That's right, Dear Readers. We went to Chuck E. Cheese today. I was a little nervous it would be a zoo on a Saturday. Jessica, already a veteran, confirmed that it would. But it wasn't so bad. In fact (dare I admit this?) we kinda had fun. All three of us. And (gasp!) I would go back.

For the uninitiated, Chuck E. Cheese is not just a place to get passable pizza and wings (in fact, the pizza wasn't terrible, and it was steaming hot and fresh. It's like the old joke: "How is pizza like sex?" "When it's good, it's great, and when it's bad, it's still pretty good.") It's a combination arcade/playground/birthday party zone. It reminds me of Dave and Busters, which is the same thing targeted to adults, except that I hated that place, and I didn't hate this. For one thing, we'd printed a coupon from the internet that entitled us to one ginormous pizza with anything we wanted on it, three refillable drinks, and 30 game tokens, all for the non-princely sum of $20. I figured 30 tokens would be like 30 tickets at the San Diego Fair--we'd get on one and a half rides. But at Chuck E. Cheese (am I starting to sound like I've been brainwashed?) one token equals one ride or game. Readers, we couldn't have used up 30 tokens if we'd spent the rest of the day there. And every time you play a game, the machine spits out a chain of tickets which are redeemable for plastic prizes. Tiny, crappy prizes, sure--but prizes! Jarrah was in heaven spending 10 tokens on a Tootsie Roll.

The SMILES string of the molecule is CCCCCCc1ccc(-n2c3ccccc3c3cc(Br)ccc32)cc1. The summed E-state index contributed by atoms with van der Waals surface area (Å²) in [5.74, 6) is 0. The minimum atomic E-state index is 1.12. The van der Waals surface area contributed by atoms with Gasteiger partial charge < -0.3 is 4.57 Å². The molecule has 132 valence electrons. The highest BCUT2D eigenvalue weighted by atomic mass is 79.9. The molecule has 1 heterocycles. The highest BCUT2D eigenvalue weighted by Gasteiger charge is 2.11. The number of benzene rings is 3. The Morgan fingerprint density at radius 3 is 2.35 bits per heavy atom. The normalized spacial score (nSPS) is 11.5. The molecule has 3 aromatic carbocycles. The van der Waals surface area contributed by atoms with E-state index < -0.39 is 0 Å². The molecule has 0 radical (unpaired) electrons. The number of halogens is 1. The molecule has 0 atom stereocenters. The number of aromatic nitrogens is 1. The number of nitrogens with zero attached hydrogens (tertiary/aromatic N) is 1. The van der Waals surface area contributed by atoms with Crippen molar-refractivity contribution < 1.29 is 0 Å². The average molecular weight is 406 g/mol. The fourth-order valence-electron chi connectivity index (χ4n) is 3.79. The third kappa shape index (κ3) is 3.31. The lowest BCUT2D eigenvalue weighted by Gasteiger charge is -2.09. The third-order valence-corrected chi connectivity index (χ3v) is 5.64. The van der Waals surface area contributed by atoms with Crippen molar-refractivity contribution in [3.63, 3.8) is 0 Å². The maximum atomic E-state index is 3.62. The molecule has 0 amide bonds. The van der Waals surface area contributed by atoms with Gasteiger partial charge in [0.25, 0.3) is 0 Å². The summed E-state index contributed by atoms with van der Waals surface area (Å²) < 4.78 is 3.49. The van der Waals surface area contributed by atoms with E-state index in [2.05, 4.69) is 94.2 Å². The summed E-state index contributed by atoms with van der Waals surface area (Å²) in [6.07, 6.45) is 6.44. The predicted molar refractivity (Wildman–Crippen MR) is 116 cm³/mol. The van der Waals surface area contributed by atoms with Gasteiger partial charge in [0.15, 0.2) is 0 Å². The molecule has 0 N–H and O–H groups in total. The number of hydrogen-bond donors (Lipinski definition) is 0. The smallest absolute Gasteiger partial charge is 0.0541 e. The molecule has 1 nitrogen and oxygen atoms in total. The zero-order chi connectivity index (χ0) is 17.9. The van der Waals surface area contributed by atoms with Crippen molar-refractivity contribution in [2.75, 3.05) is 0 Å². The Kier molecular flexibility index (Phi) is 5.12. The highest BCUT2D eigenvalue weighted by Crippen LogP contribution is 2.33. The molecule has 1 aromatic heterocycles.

There was a giant climbing structure with tubes and slides that reminded me of "My Kids Clubhouse," and simulated rollercoasters and mini-carousels and lots of those coin-operated cars from the mall. There was Skee-Ball, dear to me from my own childhood, and I snuck away for a few games. Whee! David loved an arcade game called "Flaming Finger" (I'm going to delicately avoid discussing this name) which involved nothing more than one's own fingertip on a sort of maze, with a timer. David announced that he could happily play this one 10 more times, and probably would have, but alas, it was nap time.

The place was chockablock with birthday revelers, and we benefited from this in the "show room," since Chuck E. himself came out with a lot of red-shirted girls for some sort of cheerleading exercises and personal audiences with the birthday kids. Jarrah was so busy throwing her arms in the air that she almost couldn't eat her pizza, but she eventually managed to put away three slices. The rest of the time, some huge, furry beasts with snapping mechanical eyeballs simulated a rock band on the stage, and Jarrah eyed them warily, stayed in our laps, and announced that "the monsta not come and get me." I assured her that a rider in the monster's contract required that he stay on stage. I will admit that the mechanical furry things were pretty creepy, and I feel smug about the fact that my daughter clearly agrees.

Afterwards, drooling Tootsie Roll down her top, Jarrah said that her favorite part was the pizza, but she wanted to go back to "Chocka Chocka Cheese (aka Chocolate Choo-Choo Cheese) "for more show right now." So I have a feeling that this rite of passage, unlike mastering Everest, will not be a once in a lifetime opportunity. Luckily, we still have a whole mess of tokens.